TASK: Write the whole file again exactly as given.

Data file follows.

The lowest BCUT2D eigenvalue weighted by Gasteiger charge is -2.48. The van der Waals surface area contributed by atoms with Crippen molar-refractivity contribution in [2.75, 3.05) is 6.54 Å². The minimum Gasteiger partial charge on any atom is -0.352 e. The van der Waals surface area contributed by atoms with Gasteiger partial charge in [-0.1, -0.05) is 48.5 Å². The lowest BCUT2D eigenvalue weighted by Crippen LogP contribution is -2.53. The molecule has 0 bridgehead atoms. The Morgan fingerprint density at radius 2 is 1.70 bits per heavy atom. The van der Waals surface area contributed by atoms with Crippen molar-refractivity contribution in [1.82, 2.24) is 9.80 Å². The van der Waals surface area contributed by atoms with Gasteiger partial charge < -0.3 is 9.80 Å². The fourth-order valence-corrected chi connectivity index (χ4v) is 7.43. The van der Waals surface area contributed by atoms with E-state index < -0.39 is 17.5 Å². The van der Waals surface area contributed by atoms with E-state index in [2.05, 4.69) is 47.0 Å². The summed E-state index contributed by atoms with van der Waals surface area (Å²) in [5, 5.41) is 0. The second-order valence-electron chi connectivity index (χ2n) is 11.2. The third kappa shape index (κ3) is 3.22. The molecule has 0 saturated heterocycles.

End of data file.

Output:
The lowest BCUT2D eigenvalue weighted by Gasteiger charge is -2.48. The van der Waals surface area contributed by atoms with Crippen molar-refractivity contribution in [2.75, 3.05) is 6.54 Å². The minimum Gasteiger partial charge on any atom is -0.352 e. The van der Waals surface area contributed by atoms with Gasteiger partial charge in [-0.1, -0.05) is 48.5 Å². The lowest BCUT2D eigenvalue weighted by Crippen LogP contribution is -2.53. The molecule has 0 bridgehead atoms. The Morgan fingerprint density at radius 2 is 1.70 bits per heavy atom. The van der Waals surface area contributed by atoms with Crippen molar-refractivity contribution in [1.82, 2.24) is 9.80 Å². The van der Waals surface area contributed by atoms with Gasteiger partial charge < -0.3 is 9.80 Å². The fourth-order valence-corrected chi connectivity index (χ4v) is 7.43. The van der Waals surface area contributed by atoms with E-state index < -0.39 is 17.5 Å². The van der Waals surface area contributed by atoms with E-state index in [2.05, 4.69) is 47.0 Å². The summed E-state index contributed by atoms with van der Waals surface area (Å²) in [5, 5.41) is 0. The second-order valence-electron chi connectivity index (χ2n) is 11.2. The third kappa shape index (κ3) is 3.22. The molecule has 0 saturated heterocycles.